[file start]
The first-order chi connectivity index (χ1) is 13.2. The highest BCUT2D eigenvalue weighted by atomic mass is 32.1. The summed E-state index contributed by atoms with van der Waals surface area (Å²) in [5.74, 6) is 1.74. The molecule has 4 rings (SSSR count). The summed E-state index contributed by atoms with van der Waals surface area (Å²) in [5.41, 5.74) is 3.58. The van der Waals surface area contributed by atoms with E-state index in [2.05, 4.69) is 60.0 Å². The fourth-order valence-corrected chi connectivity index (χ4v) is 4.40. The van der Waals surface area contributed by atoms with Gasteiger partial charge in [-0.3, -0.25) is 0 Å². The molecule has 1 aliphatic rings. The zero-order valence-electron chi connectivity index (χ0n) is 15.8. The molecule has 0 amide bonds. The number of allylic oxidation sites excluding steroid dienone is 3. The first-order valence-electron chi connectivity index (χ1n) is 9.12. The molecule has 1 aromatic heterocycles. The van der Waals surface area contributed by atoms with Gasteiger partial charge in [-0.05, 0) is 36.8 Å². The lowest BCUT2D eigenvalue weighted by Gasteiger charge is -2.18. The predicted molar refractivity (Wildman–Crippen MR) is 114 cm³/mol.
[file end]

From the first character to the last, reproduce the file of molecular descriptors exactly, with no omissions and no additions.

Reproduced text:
The first-order chi connectivity index (χ1) is 13.2. The highest BCUT2D eigenvalue weighted by atomic mass is 32.1. The summed E-state index contributed by atoms with van der Waals surface area (Å²) in [5.74, 6) is 1.74. The molecule has 4 rings (SSSR count). The summed E-state index contributed by atoms with van der Waals surface area (Å²) in [5.41, 5.74) is 3.58. The van der Waals surface area contributed by atoms with E-state index in [2.05, 4.69) is 60.0 Å². The fourth-order valence-corrected chi connectivity index (χ4v) is 4.40. The van der Waals surface area contributed by atoms with Gasteiger partial charge in [-0.3, -0.25) is 0 Å². The molecule has 1 aliphatic rings. The zero-order valence-electron chi connectivity index (χ0n) is 15.8. The molecule has 0 amide bonds. The number of allylic oxidation sites excluding steroid dienone is 3. The first-order valence-electron chi connectivity index (χ1n) is 9.12. The molecule has 1 aromatic heterocycles. The van der Waals surface area contributed by atoms with Gasteiger partial charge in [-0.05, 0) is 36.8 Å². The lowest BCUT2D eigenvalue weighted by Gasteiger charge is -2.18. The predicted molar refractivity (Wildman–Crippen MR) is 114 cm³/mol.